Shadowlands

Katherine Kupiecki and Paul Andrew in "Shadowlands". Photo by Jen Frederickson.

Katherine Kupiecki and Paul Andrew in “Shadowlands”. Photo by Jen Frederickson.

by LIZ PANTING, guest reviewer
When most people hear the name C.S. Lewis, they think of The Chronicles of Narnia or The Screwtape Letters. They may think of Christian theology, of an author who was friendly with J.R.R. Tolkien, or maybe even of a stuffy British man in tweed. What they probably do not think of is a love story. And yet Shadowlands is just that – the true story of C.S. Lewis (known to friends as “Jack”) and his later-in-life romance with American poet Joy Davidman.

Successful author and Oxford don Jack Lewis is an established bachelor, content to live a quiet life with his brother, Warnie, spending his leisure time with his (all male) friends. His life takes an unexpected turn as a casual correspondence with an American fan, Joy, turns into a real-life friendship. When Joy moves to England and asks Jack to marry her for visa purposes, he agrees, and there is always a hint of something more, but it is not until Joy is struck down by cancer that their romantic feelings for each other surface. Then a “technical” marriage turns into a true one, and Jack must learn to open himself to love, to reconcile his well-established religious beliefs (for example, he doesn’t believe in divorce, but Joy herself is divorced) with his newly discovered feelings, and ultimately, how to accept the loss of a loved one.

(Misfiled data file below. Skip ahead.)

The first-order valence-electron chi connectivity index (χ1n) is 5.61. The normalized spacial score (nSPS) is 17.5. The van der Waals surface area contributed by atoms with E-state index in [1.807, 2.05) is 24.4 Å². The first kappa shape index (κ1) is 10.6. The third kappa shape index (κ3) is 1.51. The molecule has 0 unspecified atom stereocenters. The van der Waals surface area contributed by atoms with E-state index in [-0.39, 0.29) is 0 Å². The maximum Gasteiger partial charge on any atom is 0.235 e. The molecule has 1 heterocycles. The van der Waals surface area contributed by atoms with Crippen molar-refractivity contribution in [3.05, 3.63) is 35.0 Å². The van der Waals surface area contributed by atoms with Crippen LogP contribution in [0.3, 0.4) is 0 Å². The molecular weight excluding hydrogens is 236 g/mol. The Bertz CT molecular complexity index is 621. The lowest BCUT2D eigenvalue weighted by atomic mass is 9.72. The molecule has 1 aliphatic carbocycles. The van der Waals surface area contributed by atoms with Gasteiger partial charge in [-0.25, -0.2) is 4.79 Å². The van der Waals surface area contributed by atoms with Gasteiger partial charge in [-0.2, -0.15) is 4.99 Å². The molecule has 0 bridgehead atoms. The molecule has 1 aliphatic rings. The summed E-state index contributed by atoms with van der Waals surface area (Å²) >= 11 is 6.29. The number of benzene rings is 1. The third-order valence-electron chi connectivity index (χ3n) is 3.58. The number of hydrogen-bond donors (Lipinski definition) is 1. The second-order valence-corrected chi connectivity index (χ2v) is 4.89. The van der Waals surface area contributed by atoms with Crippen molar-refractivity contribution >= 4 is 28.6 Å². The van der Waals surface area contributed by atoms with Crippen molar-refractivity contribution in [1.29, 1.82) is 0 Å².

William Nicholson’s stage play feels a little heavy-handed at times. Frequently he skips subtlety and chooses to tell rather than to show; the play opens and closes on Jack narrating his feelings and beliefs on the nature of God’s love, and not a scene goes by without straight-on philosophical discourse. The questions asked are difficult ones (if God loves us, why does he let us suffer so much?), and it is a powerful experience to watch a man who thought he had all the answers realize that it’s a lot more simple in theory than it is in reality.

Local actor Paul Andrew (Jack) carries much of the weight of the performance, since the story is ultimately about his personal journey, and he manages to disappear into the role completely, seeming to be sincerely confused about how his longstanding religious beliefs could be shaken. He is aided by a cast that is strong across the board, although particularly noteworthy were Katherine Kupiecki’s brittle yet somehow sympathetic Joy, and Morgan Guinta, whose performance as Joy’s young son was quiet but heartbreakingly believable.

The production is situated in a black box theatre, with the starkly decorated stage set between two lines of rowed seating. Some may find this disconcerting, especially since the space is quite intimate; you can see the opposite half of the audience so well that you know exactly who is or is not tearing up. The piece is staged cleverly, though, so that nobody’s back is to either side of the audience for too long.

New company Open Window Theatre has set itself the goal of inspiring positive change and hope in its audience, being “family friendly” without being a children’s theatre. This goal is certainly met with Shadowlands, which, while too intense to be considered prime entertainment for children, is appropriate for audiences aged 10 and up, and brings up several topics that are worthy of discussion. Whether or not you identify as Christian, Shadowlands poses some interesting questions on the nature of love and the pain that inevitably comes with it. A physically interesting space and a solid cast make this play worth your time.

Shadowlands by William Nicholson. At the Open Window Theatre in the Metropolis-Minneapolis Building, 1313 Chestnut Avenue, Minneapolis. February 8-March 10, 2013. Tickets are $12-26 at openwindowtheatre.org or 763-732-8091.

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